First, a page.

Message sent, message received:
The White House invited an ACLU attorney, who has built a career over the past six years of litigating against the United States in support of terrorists, to an official White House dinner last night to celebrate Ramadan with President Obama.
Jameel Jaffer, who runs the ACLU’s “national security project,” has filed lawsuits challenging the FBI’s “national security letter” authority, the constitutionality of warrantless wiretaps, and has been a leader in pushing for the shut down of Guantánamo Bay, and providing legal rights to terrorists held by the United States overseas in such countries as Iraq and Afghanistan. His efforts enabled the leaking of “torture photos” out of Iraq and Afghanistan, and some sources inside the Central Intelligence Agency believe he was one of the lawyers who provided legal advice to the Department of Justice to pursue an investigation into enhanced interrogation techniques used by the CIA.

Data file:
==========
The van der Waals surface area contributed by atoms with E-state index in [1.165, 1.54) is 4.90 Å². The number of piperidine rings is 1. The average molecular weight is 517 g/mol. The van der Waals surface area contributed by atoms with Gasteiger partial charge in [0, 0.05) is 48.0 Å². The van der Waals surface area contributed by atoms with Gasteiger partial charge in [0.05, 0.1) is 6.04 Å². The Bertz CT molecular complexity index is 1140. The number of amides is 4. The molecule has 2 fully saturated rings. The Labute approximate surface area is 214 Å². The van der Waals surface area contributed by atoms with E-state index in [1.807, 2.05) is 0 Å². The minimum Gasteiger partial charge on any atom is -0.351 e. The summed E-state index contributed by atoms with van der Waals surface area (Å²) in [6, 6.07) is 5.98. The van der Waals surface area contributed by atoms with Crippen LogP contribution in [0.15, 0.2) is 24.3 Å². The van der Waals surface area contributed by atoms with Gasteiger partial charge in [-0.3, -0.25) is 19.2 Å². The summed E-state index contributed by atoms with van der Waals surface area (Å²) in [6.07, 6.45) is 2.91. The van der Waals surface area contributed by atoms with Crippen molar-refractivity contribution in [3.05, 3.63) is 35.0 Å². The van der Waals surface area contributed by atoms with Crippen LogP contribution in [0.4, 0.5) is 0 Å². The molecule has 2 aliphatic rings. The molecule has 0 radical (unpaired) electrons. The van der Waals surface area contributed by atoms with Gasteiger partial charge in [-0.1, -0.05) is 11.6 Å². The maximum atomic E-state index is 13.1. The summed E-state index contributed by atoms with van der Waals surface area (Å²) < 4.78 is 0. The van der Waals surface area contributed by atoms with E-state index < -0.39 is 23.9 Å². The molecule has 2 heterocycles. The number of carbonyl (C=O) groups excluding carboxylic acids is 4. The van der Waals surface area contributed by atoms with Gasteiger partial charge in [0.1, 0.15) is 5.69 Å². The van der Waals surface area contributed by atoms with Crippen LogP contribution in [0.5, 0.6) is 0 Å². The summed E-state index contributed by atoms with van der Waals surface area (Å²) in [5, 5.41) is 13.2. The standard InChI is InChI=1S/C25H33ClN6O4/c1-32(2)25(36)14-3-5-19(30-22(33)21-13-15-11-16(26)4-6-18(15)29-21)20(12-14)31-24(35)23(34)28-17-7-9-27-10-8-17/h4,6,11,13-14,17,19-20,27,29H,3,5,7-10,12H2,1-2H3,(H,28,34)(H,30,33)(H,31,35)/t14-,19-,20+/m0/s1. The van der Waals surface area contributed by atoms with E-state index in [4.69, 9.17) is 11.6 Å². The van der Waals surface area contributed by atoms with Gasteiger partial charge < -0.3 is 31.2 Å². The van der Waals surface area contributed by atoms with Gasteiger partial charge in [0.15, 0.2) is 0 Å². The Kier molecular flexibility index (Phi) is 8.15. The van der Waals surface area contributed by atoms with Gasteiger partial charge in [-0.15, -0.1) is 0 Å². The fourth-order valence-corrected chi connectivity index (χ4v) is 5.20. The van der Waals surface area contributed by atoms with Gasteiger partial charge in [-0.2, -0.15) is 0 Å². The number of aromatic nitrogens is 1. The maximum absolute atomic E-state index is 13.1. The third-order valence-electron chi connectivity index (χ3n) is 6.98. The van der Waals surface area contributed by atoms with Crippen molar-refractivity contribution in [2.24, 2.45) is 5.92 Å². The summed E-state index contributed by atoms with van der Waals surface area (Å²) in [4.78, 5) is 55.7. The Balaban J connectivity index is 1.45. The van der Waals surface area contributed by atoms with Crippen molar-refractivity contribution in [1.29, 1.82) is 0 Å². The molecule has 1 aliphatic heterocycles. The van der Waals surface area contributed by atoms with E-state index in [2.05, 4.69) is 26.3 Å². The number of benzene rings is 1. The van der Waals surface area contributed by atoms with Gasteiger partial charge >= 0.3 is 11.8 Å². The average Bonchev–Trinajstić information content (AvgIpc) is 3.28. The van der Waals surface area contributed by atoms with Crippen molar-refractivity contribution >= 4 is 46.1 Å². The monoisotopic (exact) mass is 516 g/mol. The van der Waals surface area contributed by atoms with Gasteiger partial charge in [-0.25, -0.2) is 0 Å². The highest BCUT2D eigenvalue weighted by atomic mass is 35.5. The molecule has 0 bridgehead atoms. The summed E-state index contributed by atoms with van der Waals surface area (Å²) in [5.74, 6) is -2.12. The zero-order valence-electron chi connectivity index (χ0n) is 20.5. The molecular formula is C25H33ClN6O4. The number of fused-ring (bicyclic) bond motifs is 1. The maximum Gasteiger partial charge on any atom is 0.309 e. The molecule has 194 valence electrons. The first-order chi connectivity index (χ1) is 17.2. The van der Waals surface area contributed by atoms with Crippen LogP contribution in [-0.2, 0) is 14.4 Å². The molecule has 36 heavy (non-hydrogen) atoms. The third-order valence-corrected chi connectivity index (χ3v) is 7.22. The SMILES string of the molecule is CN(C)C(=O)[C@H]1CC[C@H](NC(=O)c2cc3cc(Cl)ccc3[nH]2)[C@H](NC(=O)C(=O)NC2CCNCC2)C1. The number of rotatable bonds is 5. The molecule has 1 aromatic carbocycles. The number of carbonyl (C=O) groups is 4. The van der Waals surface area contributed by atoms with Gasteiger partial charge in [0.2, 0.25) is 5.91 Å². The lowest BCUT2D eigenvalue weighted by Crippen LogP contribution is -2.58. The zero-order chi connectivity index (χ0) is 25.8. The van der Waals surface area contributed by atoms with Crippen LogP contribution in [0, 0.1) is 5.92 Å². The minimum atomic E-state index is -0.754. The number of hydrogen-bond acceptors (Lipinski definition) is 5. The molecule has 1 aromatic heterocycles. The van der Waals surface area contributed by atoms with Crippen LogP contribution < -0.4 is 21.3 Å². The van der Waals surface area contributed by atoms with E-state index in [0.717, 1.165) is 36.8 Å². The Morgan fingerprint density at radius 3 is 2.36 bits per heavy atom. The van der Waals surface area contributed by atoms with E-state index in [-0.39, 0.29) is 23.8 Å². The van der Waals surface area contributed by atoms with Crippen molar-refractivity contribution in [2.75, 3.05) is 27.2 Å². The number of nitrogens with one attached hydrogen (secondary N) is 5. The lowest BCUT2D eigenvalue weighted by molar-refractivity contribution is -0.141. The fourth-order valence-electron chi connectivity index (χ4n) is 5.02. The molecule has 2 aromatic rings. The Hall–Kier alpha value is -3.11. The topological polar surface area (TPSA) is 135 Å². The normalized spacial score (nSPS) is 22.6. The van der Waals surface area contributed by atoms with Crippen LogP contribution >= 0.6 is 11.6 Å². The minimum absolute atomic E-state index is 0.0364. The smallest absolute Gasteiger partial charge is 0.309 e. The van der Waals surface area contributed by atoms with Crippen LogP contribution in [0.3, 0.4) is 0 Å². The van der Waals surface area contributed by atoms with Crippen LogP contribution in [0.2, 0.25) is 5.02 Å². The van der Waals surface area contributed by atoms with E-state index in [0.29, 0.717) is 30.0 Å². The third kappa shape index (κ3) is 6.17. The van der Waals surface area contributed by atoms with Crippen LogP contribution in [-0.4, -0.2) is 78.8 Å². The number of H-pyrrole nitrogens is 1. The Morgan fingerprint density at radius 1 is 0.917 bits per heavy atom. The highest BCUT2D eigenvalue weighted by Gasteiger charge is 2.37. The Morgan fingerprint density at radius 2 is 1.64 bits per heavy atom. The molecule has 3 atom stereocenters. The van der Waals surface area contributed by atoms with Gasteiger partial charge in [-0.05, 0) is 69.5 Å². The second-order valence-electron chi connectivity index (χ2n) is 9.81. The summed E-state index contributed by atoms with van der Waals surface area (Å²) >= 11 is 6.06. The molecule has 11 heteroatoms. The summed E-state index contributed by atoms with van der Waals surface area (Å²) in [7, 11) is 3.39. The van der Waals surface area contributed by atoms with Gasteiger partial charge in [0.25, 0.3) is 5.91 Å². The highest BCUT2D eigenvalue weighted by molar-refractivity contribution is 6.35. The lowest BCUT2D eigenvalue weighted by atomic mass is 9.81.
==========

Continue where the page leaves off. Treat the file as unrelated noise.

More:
Jaffer, a Canadian citizen, was vetted for the dinner by White House staff. His invitation was approved by the White House Counsel’s Office, as well as the Office of Political Affairs.
On a couple of items, I might be more in agreement with Jaffer than not. But that doesn’t mean I think inviting him to the White House is a good idea. The message it sends is, once again, one of weakness.